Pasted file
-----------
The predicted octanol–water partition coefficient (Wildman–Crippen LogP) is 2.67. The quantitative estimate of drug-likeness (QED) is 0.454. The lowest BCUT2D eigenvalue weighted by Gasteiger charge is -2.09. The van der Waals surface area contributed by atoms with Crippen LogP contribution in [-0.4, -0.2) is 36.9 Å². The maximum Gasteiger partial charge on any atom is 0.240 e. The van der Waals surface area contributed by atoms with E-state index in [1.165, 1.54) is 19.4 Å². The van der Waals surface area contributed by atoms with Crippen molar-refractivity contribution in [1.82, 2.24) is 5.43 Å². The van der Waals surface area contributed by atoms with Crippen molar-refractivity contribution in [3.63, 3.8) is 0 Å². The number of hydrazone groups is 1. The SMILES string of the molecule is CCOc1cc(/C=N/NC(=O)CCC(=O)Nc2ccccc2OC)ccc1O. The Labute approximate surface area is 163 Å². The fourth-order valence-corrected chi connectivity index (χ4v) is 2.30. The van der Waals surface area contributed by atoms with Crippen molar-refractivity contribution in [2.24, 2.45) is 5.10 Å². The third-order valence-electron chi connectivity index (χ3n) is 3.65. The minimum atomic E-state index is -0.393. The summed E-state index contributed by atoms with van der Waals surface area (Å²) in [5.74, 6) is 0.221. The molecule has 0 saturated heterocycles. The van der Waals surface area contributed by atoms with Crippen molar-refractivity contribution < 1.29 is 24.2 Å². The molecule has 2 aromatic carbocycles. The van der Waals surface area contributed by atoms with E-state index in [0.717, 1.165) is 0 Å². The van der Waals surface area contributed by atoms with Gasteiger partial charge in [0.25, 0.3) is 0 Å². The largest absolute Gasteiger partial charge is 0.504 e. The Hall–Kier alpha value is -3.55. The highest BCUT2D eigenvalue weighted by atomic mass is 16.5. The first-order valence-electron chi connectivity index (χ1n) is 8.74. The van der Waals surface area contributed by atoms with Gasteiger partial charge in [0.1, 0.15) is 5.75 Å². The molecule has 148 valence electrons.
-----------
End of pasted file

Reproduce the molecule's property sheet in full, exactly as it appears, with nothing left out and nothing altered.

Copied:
The predicted octanol–water partition coefficient (Wildman–Crippen LogP) is 2.67. The quantitative estimate of drug-likeness (QED) is 0.454. The lowest BCUT2D eigenvalue weighted by Gasteiger charge is -2.09. The van der Waals surface area contributed by atoms with Crippen LogP contribution in [-0.4, -0.2) is 36.9 Å². The maximum Gasteiger partial charge on any atom is 0.240 e. The van der Waals surface area contributed by atoms with E-state index in [1.165, 1.54) is 19.4 Å². The van der Waals surface area contributed by atoms with Crippen molar-refractivity contribution in [1.82, 2.24) is 5.43 Å². The van der Waals surface area contributed by atoms with Crippen molar-refractivity contribution in [3.63, 3.8) is 0 Å². The number of hydrazone groups is 1. The SMILES string of the molecule is CCOc1cc(/C=N/NC(=O)CCC(=O)Nc2ccccc2OC)ccc1O. The Labute approximate surface area is 163 Å². The fourth-order valence-corrected chi connectivity index (χ4v) is 2.30. The van der Waals surface area contributed by atoms with Crippen molar-refractivity contribution in [2.24, 2.45) is 5.10 Å². The third-order valence-electron chi connectivity index (χ3n) is 3.65. The minimum atomic E-state index is -0.393. The summed E-state index contributed by atoms with van der Waals surface area (Å²) in [5.74, 6) is 0.221. The molecule has 0 saturated heterocycles. The van der Waals surface area contributed by atoms with Crippen molar-refractivity contribution < 1.29 is 24.2 Å². The molecule has 2 aromatic carbocycles. The van der Waals surface area contributed by atoms with E-state index in [0.717, 1.165) is 0 Å². The van der Waals surface area contributed by atoms with Gasteiger partial charge in [0.25, 0.3) is 0 Å². The largest absolute Gasteiger partial charge is 0.504 e. The Hall–Kier alpha value is -3.55. The highest BCUT2D eigenvalue weighted by atomic mass is 16.5. The first-order valence-electron chi connectivity index (χ1n) is 8.74. The van der Waals surface area contributed by atoms with Gasteiger partial charge in [0.1, 0.15) is 5.75 Å². The molecule has 148 valence electrons.